If what the tankers spray is not specified bovine offal, I would stress that that practice, as I understand it, is perfectly legal. I wonder, however, how it is possible in a slaughterhouse to ensure that such specified offals are totally separated, especially when cattle comprise the greatest volume of carcases. I would welcome the Minister's thoughts on that.

Apart from my serious doubts about the assumptions that the Government are making in relation to the transfer of BSE, I am greatly concerned about the effectiveness of the measures being taken to keep infectivity out of the human food chain. Although it is possible to exclude bovine tissue from symptomatic cattle entering the food chain, how can the Government guarantee that no infectivity from infected but non-symptomatic cattle from purportedly BSE-free herds will enter the food chain? The Minister will of course recall that the "World in Action"

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programme screened before Christmas showed that symptomatic and pre-symptomatic cattle with BSE were being eaten in the United Kingdom.

Sir Bernard Tomlinson, the neuropathologist who has advised the Government on health issues, was reported in The Times on 14 November 1995 as saying that he was no longer eating products likely to contain beef offal. His decision was based on the rise in cases of CJD, the disproportionate number of farmers contracting it and the recent deaths of two teenagers from the disease. He stated that the Government are taking an unjustifiable risk in allowing brain and other offal from calves under the age of six months into the food chain. His views and the views of a number of other eminent scientists raising similar doubts about the Government's handling of the matter must be treated seriously.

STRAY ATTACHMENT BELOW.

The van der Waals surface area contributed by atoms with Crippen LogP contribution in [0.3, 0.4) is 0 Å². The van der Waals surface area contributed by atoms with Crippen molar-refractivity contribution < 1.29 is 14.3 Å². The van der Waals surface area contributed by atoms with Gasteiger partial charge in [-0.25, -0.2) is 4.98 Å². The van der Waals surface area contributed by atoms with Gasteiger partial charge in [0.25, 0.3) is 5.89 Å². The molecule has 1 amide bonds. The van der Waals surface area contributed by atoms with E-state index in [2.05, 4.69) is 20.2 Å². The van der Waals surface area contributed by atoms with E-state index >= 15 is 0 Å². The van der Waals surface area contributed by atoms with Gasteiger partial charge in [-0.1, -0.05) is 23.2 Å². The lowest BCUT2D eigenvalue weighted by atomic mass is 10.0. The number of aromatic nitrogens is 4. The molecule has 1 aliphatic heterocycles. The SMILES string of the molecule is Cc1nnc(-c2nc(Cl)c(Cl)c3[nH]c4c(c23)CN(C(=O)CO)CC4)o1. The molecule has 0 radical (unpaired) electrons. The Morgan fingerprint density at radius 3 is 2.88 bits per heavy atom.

The Government say--and I would accept it--that there is no evidence that BSE can be passed to humans. The other side of the coin, which I think the Minister will accept, is that there is no evidence that it cannot be passed to humans. If the Government cannot give a 100 per cent. assurance that there is no transmissibility to humans or that infected tissue from non-symptomatic cattle cannot enter the human food chain, there is clearly a serious possible risk to human health which must not be ignored.

I urge the Government to take a number of immediate steps in view of the present circumstances. First, they should take action to stop completely the movement of animals from infected herds and practices such as those in Yorkshire that I have described. In "Farming Today" on Radio 4 this morning I heard allegations being made about a similar practice in the Republic of Ireland. Will the Minister consider them? They clearly tie in closely with the concerns that I am expressing about Yorkshire.

In addition, the Government should prevent breeding in such herds and evaluate very carefully the advice of those who have urged a planned and sensible slaughter prior to the replacement of those animals from BSE-free herds on new territory. I stress that I have farmers in my constituency--with boundary commission changes I have an increasing number of them--and I do not in any way underestimate the cost implications of such a policy. We have to balance those costs against the future health of the nation.

The Government must markedly increase research into trying to find the agent responsible for CJD, the extent of infected produce that humans need to consume before they are at risk and treatments for the disease. It is quite incredible that, given public concern over the issue, research evaluation is being reduced by the Government.